Toma, B. et al. (1999): Dictionary of Veterinary Epidemiology, Iowa State University Press Ames, p.147.

Thiermann A. (2004): “Emerging diseases and implications for global trade.” Rev. Sci. Tech. Off. Int. Epiz., Vol. 23 (2).

Zepeda C., Salman M., and  Ruppaner R. (2001): “International trade, animal health and veterinary epidemiology: challenges and opportunities” .Preventive Veterinary Medicine, 48: 261-271



P.S Notes


1. The author is sometimes using the terms “crime” and “criminalfor man-made conscious support of spreading of communicable animal diseases and their pathogens through international trade causing deaths and suffering of humans and animals in importing countries.

These terms fit when comparing the OIE Code conscious consequences of imported pathogens killing continuously incalculable number of innocent human beings in all the world with  local momentaneous assassination of individual persons  (criminal murderer is punished somewhere even by death penalty). The OIE Code policy consequences could be compared with mass murders and human casualties during to the wars.

Similar comparison could be applied on the OIE Code continuous consequences in  a form of mass suffering and deaths of  millions and millions of animals affected  by imported pathogens with individual cases of  locally affected animals.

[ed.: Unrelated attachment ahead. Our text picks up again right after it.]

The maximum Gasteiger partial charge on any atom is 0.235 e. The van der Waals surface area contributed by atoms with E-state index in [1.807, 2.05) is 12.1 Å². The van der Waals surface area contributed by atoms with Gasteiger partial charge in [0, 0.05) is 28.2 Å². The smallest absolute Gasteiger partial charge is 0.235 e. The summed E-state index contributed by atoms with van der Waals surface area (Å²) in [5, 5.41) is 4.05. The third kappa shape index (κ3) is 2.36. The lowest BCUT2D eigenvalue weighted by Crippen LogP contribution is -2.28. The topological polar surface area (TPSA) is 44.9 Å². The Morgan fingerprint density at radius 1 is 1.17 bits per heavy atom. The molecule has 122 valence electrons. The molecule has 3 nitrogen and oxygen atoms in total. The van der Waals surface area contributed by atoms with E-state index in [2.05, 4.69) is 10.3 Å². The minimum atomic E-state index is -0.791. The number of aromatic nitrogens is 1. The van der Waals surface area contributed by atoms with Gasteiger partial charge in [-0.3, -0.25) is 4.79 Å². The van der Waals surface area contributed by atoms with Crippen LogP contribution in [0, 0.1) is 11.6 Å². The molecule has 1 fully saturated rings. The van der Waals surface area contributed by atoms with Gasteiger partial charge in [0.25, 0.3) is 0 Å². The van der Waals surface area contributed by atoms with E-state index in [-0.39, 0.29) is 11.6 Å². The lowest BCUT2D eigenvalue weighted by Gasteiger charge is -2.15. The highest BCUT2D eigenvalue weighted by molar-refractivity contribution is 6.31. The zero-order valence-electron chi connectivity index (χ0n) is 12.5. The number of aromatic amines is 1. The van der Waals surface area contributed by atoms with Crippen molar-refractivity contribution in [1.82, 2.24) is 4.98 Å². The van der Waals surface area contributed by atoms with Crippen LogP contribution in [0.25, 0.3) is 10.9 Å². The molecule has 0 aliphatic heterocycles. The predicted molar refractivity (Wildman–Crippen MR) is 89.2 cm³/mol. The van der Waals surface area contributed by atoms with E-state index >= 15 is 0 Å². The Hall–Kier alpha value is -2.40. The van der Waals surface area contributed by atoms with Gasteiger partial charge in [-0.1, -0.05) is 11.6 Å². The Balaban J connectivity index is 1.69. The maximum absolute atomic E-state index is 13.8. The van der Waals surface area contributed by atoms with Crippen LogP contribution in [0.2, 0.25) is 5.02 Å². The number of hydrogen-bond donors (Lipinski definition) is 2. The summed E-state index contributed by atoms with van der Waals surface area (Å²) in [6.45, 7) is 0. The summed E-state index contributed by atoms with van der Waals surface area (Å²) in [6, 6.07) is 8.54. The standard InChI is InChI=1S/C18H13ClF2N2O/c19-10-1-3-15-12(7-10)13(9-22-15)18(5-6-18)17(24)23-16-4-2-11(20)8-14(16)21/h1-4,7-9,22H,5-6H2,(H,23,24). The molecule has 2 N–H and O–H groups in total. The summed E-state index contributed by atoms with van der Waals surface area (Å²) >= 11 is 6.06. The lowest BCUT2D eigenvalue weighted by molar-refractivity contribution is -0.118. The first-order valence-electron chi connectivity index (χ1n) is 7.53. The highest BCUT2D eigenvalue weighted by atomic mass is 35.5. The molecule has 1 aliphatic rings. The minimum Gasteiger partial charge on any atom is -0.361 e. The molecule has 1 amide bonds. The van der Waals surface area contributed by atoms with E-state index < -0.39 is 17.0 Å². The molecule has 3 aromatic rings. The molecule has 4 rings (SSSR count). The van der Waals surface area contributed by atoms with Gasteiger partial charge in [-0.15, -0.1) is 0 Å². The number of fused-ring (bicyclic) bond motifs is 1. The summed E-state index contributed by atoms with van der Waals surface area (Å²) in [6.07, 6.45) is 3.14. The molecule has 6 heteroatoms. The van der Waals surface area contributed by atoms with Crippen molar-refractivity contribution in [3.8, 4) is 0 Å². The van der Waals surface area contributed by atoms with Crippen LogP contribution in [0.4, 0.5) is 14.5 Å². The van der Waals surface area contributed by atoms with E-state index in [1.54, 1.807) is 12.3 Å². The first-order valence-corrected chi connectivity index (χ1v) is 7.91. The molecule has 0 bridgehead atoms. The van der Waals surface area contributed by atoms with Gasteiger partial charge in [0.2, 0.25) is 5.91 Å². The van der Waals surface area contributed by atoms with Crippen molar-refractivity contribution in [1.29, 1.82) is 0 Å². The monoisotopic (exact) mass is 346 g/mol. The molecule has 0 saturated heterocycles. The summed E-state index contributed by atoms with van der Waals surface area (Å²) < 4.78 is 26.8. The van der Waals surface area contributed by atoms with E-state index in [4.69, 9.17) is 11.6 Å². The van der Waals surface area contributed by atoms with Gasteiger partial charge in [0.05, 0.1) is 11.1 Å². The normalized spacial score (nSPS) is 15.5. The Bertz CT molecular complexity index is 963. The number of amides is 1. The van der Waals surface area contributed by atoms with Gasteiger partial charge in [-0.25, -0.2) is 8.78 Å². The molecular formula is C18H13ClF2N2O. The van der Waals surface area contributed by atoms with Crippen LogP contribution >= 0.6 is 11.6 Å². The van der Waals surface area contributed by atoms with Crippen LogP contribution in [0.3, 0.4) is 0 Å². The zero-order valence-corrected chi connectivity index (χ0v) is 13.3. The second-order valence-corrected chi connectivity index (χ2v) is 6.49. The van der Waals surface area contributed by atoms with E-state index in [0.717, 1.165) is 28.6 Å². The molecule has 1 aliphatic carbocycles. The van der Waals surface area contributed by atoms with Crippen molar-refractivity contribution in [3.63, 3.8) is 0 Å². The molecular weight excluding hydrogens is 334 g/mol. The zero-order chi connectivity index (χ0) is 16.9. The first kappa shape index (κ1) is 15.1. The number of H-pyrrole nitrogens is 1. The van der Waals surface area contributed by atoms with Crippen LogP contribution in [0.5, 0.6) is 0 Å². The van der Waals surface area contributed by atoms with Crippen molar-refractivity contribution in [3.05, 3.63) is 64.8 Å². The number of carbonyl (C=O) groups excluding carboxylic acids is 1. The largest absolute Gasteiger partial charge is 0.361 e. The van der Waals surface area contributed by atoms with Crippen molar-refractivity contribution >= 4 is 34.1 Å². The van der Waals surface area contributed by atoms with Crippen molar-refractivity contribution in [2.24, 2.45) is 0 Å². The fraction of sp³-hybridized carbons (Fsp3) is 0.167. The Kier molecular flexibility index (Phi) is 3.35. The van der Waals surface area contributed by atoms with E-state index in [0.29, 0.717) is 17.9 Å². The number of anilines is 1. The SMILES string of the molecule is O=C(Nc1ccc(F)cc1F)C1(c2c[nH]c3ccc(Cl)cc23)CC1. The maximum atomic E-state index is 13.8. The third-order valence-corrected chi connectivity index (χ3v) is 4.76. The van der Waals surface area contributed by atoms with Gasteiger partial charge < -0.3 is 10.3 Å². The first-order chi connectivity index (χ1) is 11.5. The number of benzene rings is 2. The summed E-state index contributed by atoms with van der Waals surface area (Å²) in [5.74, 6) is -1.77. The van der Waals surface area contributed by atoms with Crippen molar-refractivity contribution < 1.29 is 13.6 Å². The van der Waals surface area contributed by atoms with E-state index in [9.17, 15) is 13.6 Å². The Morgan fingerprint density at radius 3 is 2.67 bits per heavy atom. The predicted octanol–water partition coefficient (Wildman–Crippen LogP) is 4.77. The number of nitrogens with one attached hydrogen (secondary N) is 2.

The worse is that the OIE HQs staff and the responsible OIE officers know very well about this reality (they have been many times warned about this and can get all information on the OIE Code criminal consequences). They have been doing absolutely nothing to stop this anti-sanitary policy and instead they are defending this criminal policy of conscious disease globalization using untruthful demagogical “arguments”. In spite of false tricky declarations, they are not interested at all in protecting and improving global animal population health ! Therefore, the illegal self-nominated as “World Organization for Animal Health” (!?!) is de facto real World Organization for Animal Disease Spreading. There is no doubt that the irresponsible well  paid authors are thick-skinned and that they sleep tranquilly (why bother about the future ? “pereat mundus!”). There is one Latin proverb which could be applied in this case: “Piscis primum a capite foetet.” (Fish stinks from the head first.). How the irresponsible OIE officers could be “judged” ? The answer is left to the reader !